Despite having emergency surgery while she was pregnant, Laura was given the devastating news shortly before Dylan’s birth that the tumour would likely return.

Laura Atkinson’s children Dylan and and Faye

To add to the nightmare, her son Dylan had to have open heart surgery only two weeks after being born.

She said: ‘It was one nightmare after another.

‘I was convincing myself that he’d got it because of me.

‘I felt like the unluckiest person in the world.’ 

Dylan made a full recovery and is now a happy and healthy child.

But in August 2017, while on a family holiday, Laura was called in by doctors following a routine scan and exploratory surgery and was given the shattering news that there was nothing more they could do.

She said: ‘It was just an awful moment.

‘I was devastated. I knew in my gut that it was cancer. It was just horrendous.

‘It’s indescribable. I was never naive to think it would come back but I never thought it would come back so quickly.’

Laura is fundraising £80,000 on GoFundMe for the final two cycles of the pioneering treatment at Spire Southhampton Hospital

Laura said that since she was given the news, she has focused on trying to spend as much time as possible with Dylan and Faye and her husband Keith, 46.

But she hasn’t revealed the full nature of her condition to her kids so that she can protect them.

‘We took the kids to Disneyland Paris which was something Faye was desperate to do,’ Laura said.

What is Ocular Uveal Melanoma?

  • The cancer develops from cells called melanocytes 
  • The cells are found in the uvea- the pigmented layer of the eye, lying beneath the sclera and cornea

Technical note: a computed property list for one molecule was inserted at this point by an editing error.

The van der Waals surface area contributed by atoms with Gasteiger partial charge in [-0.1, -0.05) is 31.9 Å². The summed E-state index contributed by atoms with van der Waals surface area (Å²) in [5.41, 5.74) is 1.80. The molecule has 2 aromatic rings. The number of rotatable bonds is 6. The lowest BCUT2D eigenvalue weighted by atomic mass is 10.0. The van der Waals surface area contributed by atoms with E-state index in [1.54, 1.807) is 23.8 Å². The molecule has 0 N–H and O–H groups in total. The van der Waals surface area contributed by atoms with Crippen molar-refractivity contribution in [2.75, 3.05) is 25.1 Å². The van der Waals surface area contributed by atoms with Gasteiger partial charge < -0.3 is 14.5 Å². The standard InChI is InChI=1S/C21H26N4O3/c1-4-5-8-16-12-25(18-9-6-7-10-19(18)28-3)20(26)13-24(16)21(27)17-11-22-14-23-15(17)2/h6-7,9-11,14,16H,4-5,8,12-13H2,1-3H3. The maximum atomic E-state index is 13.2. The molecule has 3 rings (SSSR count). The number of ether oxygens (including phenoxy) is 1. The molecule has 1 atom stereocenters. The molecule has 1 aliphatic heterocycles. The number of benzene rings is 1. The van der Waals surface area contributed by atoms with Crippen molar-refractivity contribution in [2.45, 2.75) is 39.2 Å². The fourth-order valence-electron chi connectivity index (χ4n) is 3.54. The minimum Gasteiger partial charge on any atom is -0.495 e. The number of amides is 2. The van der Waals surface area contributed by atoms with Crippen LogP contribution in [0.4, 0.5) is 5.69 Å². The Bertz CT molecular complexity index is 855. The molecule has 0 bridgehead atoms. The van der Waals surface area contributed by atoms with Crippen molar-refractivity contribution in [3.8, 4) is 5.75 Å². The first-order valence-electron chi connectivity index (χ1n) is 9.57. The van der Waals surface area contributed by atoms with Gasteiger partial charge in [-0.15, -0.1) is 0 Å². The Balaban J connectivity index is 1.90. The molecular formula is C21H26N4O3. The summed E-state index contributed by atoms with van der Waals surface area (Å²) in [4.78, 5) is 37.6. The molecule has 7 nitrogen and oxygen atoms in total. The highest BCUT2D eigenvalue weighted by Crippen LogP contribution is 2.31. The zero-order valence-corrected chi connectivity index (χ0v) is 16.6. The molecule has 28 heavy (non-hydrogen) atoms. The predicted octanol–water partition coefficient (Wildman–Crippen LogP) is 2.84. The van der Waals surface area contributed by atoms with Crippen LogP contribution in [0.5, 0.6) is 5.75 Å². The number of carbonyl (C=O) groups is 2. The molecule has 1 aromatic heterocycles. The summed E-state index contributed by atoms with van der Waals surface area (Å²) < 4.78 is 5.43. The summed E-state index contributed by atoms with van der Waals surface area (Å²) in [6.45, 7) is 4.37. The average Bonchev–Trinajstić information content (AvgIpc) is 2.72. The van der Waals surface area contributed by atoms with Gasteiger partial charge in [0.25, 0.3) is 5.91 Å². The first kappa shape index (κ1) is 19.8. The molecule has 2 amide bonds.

• Some people do not experience any symptoms
  • Others can experience flashing lights, blurred vision or a shadow in one eye
  • Treatment options include: Ruthenium plaque brachytherapy, Proton beam radiotherapy, Photodynamic therapy,  Enucleation (removal of the eye) and Iridectomy (surgical removal of iris melanoma)

  Source: Moorfields Eye Hospital

‘While I was feeling OK in February we went. It was amazing. She loved it which was the aim of that kind of memory making.

‘Dylan is too young to understand but I talk to Faye about it.

‘I say I have something growing in my tummy. She doesn’t know the ultimate ending, she doesn’t need to know that yet.’

Despite her anger, Laura hopes that her children will understand how hard she has fought to stay alive.

She said: ‘I was really angry at the start – not for me, but for the kids.

‘I was so angry that this was happening to them, I don’t understand why that has to happen to them.

‘It’s a terrible thing that will happen to them.

‘I never wanted to go, that is what I hope they understand. I don’t want them to be angry with me.

‘I just hope they won’t be cross and that this was never the way I wanted it to turn out.

‘I thought I’d be stood by their side for the next 40 or 50 years, and would never leave them so young.’

Laura is fundraising for her treatment: